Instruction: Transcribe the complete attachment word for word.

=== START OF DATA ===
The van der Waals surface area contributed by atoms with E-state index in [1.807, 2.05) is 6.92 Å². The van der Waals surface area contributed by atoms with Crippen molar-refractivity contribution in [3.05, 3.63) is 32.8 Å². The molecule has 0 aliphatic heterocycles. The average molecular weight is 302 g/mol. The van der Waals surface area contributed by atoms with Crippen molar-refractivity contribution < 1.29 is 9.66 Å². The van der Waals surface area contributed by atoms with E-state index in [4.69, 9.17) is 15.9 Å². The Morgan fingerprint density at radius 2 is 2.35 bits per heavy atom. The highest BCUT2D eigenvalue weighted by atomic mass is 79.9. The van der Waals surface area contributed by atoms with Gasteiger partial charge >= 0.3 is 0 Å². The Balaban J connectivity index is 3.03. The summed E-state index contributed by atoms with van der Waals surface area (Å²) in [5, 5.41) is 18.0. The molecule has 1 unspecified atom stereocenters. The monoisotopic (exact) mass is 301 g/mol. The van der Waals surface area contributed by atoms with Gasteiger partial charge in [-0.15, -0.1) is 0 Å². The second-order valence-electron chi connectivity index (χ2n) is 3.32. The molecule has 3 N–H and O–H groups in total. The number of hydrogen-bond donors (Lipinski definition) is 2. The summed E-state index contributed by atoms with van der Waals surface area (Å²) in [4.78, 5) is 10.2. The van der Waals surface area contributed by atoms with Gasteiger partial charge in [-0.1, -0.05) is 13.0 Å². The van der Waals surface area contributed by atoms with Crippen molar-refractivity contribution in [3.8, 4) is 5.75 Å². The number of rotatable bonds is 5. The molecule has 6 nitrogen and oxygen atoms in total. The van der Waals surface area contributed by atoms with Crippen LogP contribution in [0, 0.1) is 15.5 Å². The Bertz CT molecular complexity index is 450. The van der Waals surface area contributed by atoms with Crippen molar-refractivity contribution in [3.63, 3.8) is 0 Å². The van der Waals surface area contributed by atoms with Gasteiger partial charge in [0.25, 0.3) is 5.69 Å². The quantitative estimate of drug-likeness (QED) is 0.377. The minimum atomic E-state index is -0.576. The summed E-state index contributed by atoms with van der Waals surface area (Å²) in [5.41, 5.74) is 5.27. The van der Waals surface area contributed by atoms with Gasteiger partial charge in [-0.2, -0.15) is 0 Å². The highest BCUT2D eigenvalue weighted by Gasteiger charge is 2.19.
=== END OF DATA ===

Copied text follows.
The van der Waals surface area contributed by atoms with E-state index in [1.807, 2.05) is 6.92 Å². The van der Waals surface area contributed by atoms with Crippen molar-refractivity contribution in [3.05, 3.63) is 32.8 Å². The molecule has 0 aliphatic heterocycles. The average molecular weight is 302 g/mol. The van der Waals surface area contributed by atoms with Crippen molar-refractivity contribution < 1.29 is 9.66 Å². The van der Waals surface area contributed by atoms with E-state index in [4.69, 9.17) is 15.9 Å². The Morgan fingerprint density at radius 2 is 2.35 bits per heavy atom. The highest BCUT2D eigenvalue weighted by atomic mass is 79.9. The van der Waals surface area contributed by atoms with Gasteiger partial charge >= 0.3 is 0 Å². The Balaban J connectivity index is 3.03. The summed E-state index contributed by atoms with van der Waals surface area (Å²) in [5, 5.41) is 18.0. The molecule has 1 unspecified atom stereocenters. The monoisotopic (exact) mass is 301 g/mol. The van der Waals surface area contributed by atoms with Gasteiger partial charge in [-0.15, -0.1) is 0 Å². The second-order valence-electron chi connectivity index (χ2n) is 3.32. The molecule has 3 N–H and O–H groups in total. The number of hydrogen-bond donors (Lipinski definition) is 2. The summed E-state index contributed by atoms with van der Waals surface area (Å²) in [4.78, 5) is 10.2. The van der Waals surface area contributed by atoms with Gasteiger partial charge in [-0.1, -0.05) is 13.0 Å². The van der Waals surface area contributed by atoms with Crippen molar-refractivity contribution in [3.8, 4) is 5.75 Å². The number of rotatable bonds is 5. The molecule has 6 nitrogen and oxygen atoms in total. The van der Waals surface area contributed by atoms with Crippen LogP contribution in [0, 0.1) is 15.5 Å². The Bertz CT molecular complexity index is 450. The van der Waals surface area contributed by atoms with Crippen molar-refractivity contribution in [3.63, 3.8) is 0 Å². The van der Waals surface area contributed by atoms with Gasteiger partial charge in [0.25, 0.3) is 5.69 Å². The quantitative estimate of drug-likeness (QED) is 0.377. The minimum atomic E-state index is -0.576. The summed E-state index contributed by atoms with van der Waals surface area (Å²) in [5.41, 5.74) is 5.27. The van der Waals surface area contributed by atoms with Gasteiger partial charge in [-0.2, -0.15) is 0 Å². The highest BCUT2D eigenvalue weighted by Gasteiger charge is 2.19.